Date Presented 03/31/2022
The American Occupational Therapy Association’s (AOTA’s) Vision 2025 promotes OT practitioners working collaboratively within systems (AOTA, 2017). School-based practice is considered the second-largest system, in which 14.5% of OTs in the United States practice (AOTA, 2020). Therefore, there is a need to prepare OT student-clinicians to interact with other professions. An innovative remote school-based interprofessional education (IPE) workshop is an effective method for improving perceptions of OT care coordination in special education systems among professionals.
Primary Author and Speaker: Ellen Berger Rainville
Contributing Authors: Lisa Shooman, Kristina Curro, Sue Foo
PURPOSE: The COVID-19 pandemic required a shift in instructional design to prepare OT student-clinicians for investigating the effectiveness of an innovative remote IPE workshop to enable students with disabilities to access their curriculum through the development of an Individualized Education Plan (IEP), utilize OT, Speech-Language Pathology (SLP), and Special Education (SPED) services, and increase student-clinicians perceptions’ of care coordination given their respective roles and responsibilities. Previous research demonstrated the effectiveness of face-to-face IPE simulations (Coppola et al., 2019; Fleischer et al., 2019; Ludwig & Kerins, 2019). The purpose of this study was to measure the impact of the IPE workshop on the effectiveness of a novel learning approach to IPE for preparing student-clinicians in the assessment and treatment of children with disabilities and significant medical backgrounds in public school settings. The didactic workshop provided researchers with a unique opportunity to explore the effectiveness of remote instructional methods on IPE delivery.
DESIGN: Student-clinicians from three disciplines: OT, SLP, and SPED, were recruited to participate in the study from their respective master’s programs. A quantitative semi-experimental design was used to measure participants’ (N = 77) perceptions of the effectiveness of the IPE workshop. Quantitative outcomes were measured by administering two pre-test and post-test surveys: an in-house developed IPE School-Based Survey (IPESBS) and the Interprofessional Collaborative Competency Attainment Scale-Revised (ICCAS) (Schmidt et al., 2017).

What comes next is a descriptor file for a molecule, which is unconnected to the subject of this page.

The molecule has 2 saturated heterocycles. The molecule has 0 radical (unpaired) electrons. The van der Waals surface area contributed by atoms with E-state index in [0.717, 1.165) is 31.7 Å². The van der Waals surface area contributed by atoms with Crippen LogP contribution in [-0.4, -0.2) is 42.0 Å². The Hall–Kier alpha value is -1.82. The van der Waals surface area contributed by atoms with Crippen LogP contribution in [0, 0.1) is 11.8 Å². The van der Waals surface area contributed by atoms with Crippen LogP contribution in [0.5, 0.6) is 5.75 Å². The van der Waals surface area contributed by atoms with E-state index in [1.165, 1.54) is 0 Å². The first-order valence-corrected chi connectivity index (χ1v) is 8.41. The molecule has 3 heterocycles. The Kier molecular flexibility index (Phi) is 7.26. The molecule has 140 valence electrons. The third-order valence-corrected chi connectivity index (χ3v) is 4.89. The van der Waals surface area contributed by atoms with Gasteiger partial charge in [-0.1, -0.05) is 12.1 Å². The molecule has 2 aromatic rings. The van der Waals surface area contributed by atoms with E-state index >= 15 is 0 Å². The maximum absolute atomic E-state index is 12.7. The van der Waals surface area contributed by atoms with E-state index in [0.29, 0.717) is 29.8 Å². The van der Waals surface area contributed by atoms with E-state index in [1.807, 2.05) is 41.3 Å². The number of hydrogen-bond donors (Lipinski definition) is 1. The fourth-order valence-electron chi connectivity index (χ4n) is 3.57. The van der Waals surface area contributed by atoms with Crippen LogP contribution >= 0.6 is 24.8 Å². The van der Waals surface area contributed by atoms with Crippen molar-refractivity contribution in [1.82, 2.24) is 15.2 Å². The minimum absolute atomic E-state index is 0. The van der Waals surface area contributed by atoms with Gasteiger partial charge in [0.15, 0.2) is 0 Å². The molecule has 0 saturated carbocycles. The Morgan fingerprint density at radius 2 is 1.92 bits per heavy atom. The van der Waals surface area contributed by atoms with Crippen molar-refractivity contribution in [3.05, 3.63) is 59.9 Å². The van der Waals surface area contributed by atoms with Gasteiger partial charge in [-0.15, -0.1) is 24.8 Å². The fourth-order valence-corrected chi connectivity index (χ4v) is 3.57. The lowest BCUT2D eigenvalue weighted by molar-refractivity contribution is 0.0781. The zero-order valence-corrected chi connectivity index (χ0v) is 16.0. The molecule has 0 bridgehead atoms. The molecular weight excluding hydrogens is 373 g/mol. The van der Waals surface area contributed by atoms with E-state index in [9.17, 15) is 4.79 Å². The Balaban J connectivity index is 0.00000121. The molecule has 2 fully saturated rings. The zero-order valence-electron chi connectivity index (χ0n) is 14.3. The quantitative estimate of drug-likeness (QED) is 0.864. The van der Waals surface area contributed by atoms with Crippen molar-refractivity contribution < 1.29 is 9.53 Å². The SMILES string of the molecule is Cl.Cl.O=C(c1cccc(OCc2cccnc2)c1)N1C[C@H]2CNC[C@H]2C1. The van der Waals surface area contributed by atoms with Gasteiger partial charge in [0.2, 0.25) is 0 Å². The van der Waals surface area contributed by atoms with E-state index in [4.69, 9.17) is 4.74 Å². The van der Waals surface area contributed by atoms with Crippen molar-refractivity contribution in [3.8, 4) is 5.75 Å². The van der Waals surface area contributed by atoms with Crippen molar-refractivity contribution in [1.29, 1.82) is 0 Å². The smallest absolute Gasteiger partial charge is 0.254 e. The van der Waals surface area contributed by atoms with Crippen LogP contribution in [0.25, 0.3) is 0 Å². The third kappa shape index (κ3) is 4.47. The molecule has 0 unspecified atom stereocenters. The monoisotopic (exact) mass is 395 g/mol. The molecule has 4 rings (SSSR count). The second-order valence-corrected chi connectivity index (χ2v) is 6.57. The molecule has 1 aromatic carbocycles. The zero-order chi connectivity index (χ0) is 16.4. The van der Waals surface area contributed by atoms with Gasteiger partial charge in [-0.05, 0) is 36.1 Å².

METHOD: Pre-test quantitative survey data was collected prior to the beginning of the IPE workshop. A case history about a 9-year-old student with disabilities was disseminated to the student-clinicians and discussed prior to the workshop in their respective courses. During week one, the student-clinicians were assigned readings to prepare them for developing the IEP. During week two, the student-clinicians participated in an asynchronous module designed to provide information regarding each profession, the IEP development process, and the roles and responsibilities of other professions for care coordination. Week 3 consisted of a remote synchronous workshop where student-clinicians simulated an IEP meeting in groups consisting of representatives of each profession. In the small team groups, student-clinicians discussed the case study, presented findings from their respective evaluations and professions, and collaborated to develop an interdisciplinary goal and objective and an individual goal and objective from each profession. Then participants reconvened for discussions and debriefing with professors from each discipline and the entire group. Post-test survey quantitative data were collected at the conclusion of the IPE workshop.
RESULTS: The mean of the pre-test ICCAS survey was 3.53 (SD = 0.69), and the mean of the post-test was 4.37 (SD = 0.47). A significant increase from pre-test survey data to post-test survey data was found (t (76) = -10.293, p < 0.001). A one-way ANOVA compared the pre and post scores in the IPESBS (F(2,71) = 8.59, p < 0.001) with a post-hoc correction for multiple comparisons among the three groups (OT, SLP, and SPED). Simple pairwise comparisons showed a significant difference was found among the three groups in their understanding of the IEP development process (p < 0.001.)
CONCLUSION: An IPE workshop utilizing asynchronous and synchronous remote formats is an effective method for improving OT, SLP, and SPED student clinicians’ perceptions of IEP development to improve curriculum access, service utilization, and care coordination for students with disabilities in school settings.
Schmitz, C. C., Radosevich, D. M., Jardine, P., MacDonald, C. J., Trumpower, D., & Archibald, D. (2017). The Interprofessional Collaborative Competency Attainment Survey (ICCAS): A replication validation study. Journal of Interprofessional Care, 31(1), 28–34. https://doi.org/10.1080/13561820.2016.1233096
Coppola, A. C., Coppard, B. M., & Qi, Y. (2019). Impact of participation in an interprofessional acute care high-fidelity simulation for occupational and physical therapy graduate students. Journal of allied health, 48(4), 248–256.
Fleischer, A., Fisher, M. I., & O’Brien, S. P. (2019). Creating an interprofessional collaborative research opportunity for physical and occupational therapy students. Journal of Allied Health, 48(4), E117-E122.
Ludwig, D. A., & Kerins, M. R. (2019). Interprofessional Education: Application of Interprofessional Education Collaborative Core Competencies to School Settings. Perspectives of the ASHA Special Interest Groups, 4(2), 269–274. https://doi.org/10.1044/2018_pers-sig2-2018-0009 Students with Disabilities. National Center for Education Statistics. Retrieved July 30, 2020 from https://nces.ed.gov/programs/coe/indicator_cgg.asp#:∼:text = In%202018%E2%80%9319%2C%20the%20number,of%20all%20public%20sch